The Caucus of Our Discontent
It’s important to remember—to the minimal extent that anything is important about the Massachusetts Democrats’ state caucuses—that they are far from a universally consistent experience. Dozens upon dozens of these gatherings take place over the course of a month, in sprawling towns and urban neighborhoods, and they are vastly different from one another in size, tenor, activity, and outcome. At one, a machine-run ward perfunctorily elects a local pol’s lieutenants, who haven’t the slightest interest in deciding their own preferences among candidates they’ve barely heard of. At another, those gubernatorial candidates mingle in hopes of persuading earnest ideologues to choose theirs in a battle of competing slates. Elsewhere, the few who showed up sit and read while waiting to see if anyone else will show up to claim the remaining delegate slots.
But despite the differences, the caucuses do take on an overall feel in years of open battle for the Democratic gubernatorial nomination. Ask any veteran about the last such caucuses, in 2006, and their eyes will glaze a little as they utter just two magical words—”Deval Patrick”—a bit like your Italian-American aunt recalling her first time seeing the young Sinatra on stage. Then mention the year 2002, and those eyes will snap into a gleeful malevolence worthy of a James Bond villain. “Battle royale,” one Democrat wistfully reminisced to me Saturday of that year’s caucuses. She had been with “the president”—then-state Senate president Thomas Birmingham—against traitorous former allies now supporting “the treasurer”—Shannon O’Brien; the two sides united only in their disgust of the hordes of unfamiliar newcomers, chanting for Robert Reich and brandishing proof that they were registered and eligible to participate.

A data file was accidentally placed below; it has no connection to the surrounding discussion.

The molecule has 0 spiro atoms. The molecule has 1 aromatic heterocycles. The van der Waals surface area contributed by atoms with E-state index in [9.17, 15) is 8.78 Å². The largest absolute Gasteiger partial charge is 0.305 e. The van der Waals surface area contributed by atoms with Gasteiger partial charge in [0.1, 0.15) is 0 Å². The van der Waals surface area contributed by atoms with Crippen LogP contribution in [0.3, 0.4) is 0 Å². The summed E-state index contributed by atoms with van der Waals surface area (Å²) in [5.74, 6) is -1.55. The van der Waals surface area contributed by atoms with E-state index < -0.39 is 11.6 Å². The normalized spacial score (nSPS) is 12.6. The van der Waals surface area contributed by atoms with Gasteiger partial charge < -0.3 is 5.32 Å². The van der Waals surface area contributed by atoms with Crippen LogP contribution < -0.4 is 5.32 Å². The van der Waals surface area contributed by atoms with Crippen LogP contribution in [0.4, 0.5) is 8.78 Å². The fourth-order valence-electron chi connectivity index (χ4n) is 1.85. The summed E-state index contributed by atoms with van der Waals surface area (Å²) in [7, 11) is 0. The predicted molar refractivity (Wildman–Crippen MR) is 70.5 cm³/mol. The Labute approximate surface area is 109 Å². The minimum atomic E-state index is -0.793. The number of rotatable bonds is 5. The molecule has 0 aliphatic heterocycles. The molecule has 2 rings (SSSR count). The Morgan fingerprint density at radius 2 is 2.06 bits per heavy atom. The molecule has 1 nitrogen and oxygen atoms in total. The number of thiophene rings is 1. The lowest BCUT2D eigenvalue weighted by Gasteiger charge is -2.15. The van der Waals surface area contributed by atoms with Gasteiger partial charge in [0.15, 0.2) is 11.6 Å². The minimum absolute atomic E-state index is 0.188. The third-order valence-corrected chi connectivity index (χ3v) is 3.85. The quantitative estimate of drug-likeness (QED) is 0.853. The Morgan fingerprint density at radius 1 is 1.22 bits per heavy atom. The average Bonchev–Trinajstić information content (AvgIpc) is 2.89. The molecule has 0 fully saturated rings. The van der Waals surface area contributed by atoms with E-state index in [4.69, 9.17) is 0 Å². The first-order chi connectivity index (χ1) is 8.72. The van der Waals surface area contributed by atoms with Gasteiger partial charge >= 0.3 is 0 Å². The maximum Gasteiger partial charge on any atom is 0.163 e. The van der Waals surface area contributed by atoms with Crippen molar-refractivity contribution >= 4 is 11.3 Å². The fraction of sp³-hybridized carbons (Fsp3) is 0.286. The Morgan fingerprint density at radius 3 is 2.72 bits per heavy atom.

I have, so far, visited seven caucuses, and heard from attendees of many more. The emerging theme seems to be the failure of a theme to emerge. Much as I predicted, “uncommitted” seems to be handily leading the delegate count—and most people seem to believe that those are A) largely genuinely uncommitted and undecided party activists, and B) more free-thinking, independent activists than machine-controlled order-takers.
We’ll see how true that proves; perhaps we’ll discover that a remarkable number of those uncommitteds are teachers union members who will decide en masse on the heels of an MTA endorsement announcement. Maybe delegates all over Boston will wake up one day to instructions from the new mayor’s people, and those in Worcester will get similar calls from Petty, or Glodis, or Murray, or McGovern, or Fresolo, or whoever turns out to have the juice these days.
Who knows. Meanwhile, there are some storylines emerging that might loom large in retrospect: Steve Grossman’s organizational strength; the first signs of a genuine grassroots network of Martha Coakley support; the persistence of Don Berwick and Juliette Kayyem; Joe Avellone’s search for the remains of the party’s once-powerful moderate urban Catholics.
For now, however, the story of the 2014 caucuses is indecision—the postponement of the battle to the spring. That’s not as satisfying to the veterans as the memories of 2006 and 2002, but it also might not be the worst thing for the party, and its eventual nominee.